Monday, 16 January 2017

Who put the great in Great Britain?

I can't sleep. I'm sitting in the living room looking out across a misty London, wondering if I should acknowledge that I'm not going to sleep, and head up into the loft to write some music, or whether, after finishing this blog, I should try to go back to bed. I did actually manage to fall asleep at a decent hour, but Nathan dropped the alarm clock, and it made such a clatter that I instantly woke up, and then immediately started worrying about money. So that was that...

I switched the Antiques Roadshow on this evening. It was, without question, one of the most moving television programmes I've seen for a long while. I'm not sure why the show was allowed to deviate so spectacularly from its usual format, but I'm pleased it did. The programme was a celebration of Holocaust Memorial Day and all the objects brought in were related to concentration camps and Kinder Transport. I suspect very few of the items had a great deal of actual financial value, so I was rather pleased that the BBC decided not to underplay their importance by valuing them. After all, who can put financial value on a story which simply has to be heard? All of the stories associated with the treasures were utterly heartbreaking and deeply compelling.

You know, I feel very proud to be British when I think about what this nation did to combat fascism. The scores of Jewish refugees we welcomed into this country during, and immediately after the war, were but a tiny part of the overall story. I can't help but think Brexit has potentially thrown all that pride away. I never thought I'd live to see a day when Brits started shirking their responsibilities as human beings, blithely turning their backs on 21st Century refugees in need. There's been so much ghastly talk recently about turning the clocks back to the "time when Britain was great", but, in my view, the last time this country was truly great was during the war, and then immediately afterwards when the Labour government provided us with the Welfare State. (You could probably argue that there was a secondary moment of greatness at the end of the 60s when another Labour government brought in a succession of human rights bills including the decriminalisation of homosexuality, the abolition of the death penalty and a change in abortion and adoption procedures...)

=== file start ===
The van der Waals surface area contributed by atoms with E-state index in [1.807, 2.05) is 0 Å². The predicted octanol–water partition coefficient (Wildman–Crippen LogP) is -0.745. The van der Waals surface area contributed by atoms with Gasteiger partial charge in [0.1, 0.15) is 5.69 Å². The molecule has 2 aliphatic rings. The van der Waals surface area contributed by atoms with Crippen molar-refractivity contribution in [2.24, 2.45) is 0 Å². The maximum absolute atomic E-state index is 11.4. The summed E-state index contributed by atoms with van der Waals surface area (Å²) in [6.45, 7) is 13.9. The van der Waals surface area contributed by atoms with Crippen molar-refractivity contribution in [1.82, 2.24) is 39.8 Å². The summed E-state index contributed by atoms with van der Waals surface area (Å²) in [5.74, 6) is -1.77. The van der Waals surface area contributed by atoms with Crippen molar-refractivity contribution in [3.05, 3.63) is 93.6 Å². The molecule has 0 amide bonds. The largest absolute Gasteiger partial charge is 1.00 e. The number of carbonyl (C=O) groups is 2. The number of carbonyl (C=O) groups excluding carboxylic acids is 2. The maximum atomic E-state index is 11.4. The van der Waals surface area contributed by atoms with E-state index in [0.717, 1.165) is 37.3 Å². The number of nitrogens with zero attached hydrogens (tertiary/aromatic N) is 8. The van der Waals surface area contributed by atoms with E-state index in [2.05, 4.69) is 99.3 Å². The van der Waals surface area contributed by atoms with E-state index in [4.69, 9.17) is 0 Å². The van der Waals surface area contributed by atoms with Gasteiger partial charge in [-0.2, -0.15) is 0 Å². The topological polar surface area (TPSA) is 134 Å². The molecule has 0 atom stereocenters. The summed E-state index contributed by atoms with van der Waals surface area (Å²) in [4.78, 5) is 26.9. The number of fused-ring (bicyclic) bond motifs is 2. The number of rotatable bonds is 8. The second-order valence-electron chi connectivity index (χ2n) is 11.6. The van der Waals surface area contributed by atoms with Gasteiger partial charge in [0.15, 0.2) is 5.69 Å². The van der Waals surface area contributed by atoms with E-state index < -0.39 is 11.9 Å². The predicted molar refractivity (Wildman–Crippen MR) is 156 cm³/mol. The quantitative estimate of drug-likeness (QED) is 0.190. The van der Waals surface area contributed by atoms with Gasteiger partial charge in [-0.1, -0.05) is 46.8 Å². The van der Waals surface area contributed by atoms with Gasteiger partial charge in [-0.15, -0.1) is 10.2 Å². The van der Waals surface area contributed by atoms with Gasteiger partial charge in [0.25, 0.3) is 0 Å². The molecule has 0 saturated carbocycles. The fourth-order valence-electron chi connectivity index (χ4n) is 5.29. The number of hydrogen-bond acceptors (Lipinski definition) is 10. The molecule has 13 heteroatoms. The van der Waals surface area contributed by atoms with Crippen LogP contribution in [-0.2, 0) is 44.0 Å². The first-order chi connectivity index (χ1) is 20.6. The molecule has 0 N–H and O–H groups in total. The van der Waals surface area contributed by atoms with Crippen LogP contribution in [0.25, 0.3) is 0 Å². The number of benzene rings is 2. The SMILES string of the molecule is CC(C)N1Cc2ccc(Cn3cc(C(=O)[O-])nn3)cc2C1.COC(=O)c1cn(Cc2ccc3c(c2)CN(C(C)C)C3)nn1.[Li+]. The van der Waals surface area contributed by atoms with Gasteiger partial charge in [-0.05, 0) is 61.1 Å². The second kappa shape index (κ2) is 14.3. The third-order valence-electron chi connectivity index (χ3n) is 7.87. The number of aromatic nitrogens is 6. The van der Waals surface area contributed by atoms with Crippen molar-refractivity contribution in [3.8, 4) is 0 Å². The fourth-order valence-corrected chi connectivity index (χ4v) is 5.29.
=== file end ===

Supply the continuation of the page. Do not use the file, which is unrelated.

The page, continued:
Anyway, it seems to me that the things which made Britain great are the very things that the dreadful Tories are currently throwing back in our faces.

It's been a quiet day and I've spent most of it inside, suffering a degree of cabin fever. I haven't been to the gym. I haven't experienced any fresh air. I ended up having to drag Nathan out for an evening walk around the block just to combat the fact that I was feeling so deeply claustrophobic. We went down to the Sainsbury's Local on Archway Road to buy soup and vegetables and ended up having to use a cardboard box because they'd run out of shopping baskets. It felt a bit weird, like we were in some sort of health food collective in the late 1970s. All that was missing was an overwhelming smell of vitamin B12 and an assortment of staff members with varying degrees of special needs.

I've been working a little on a song from Em called "The Cavern." It's the only thing I've got to show for an otherwise very lazy day. I have a target of finishing a song a week in first draft form over the next few months. I want everything down on paper as soon as possible, so I know the nature of the beast, and I've got a framework to slowly chip away at.

Right. I'm going to give bed a chance...

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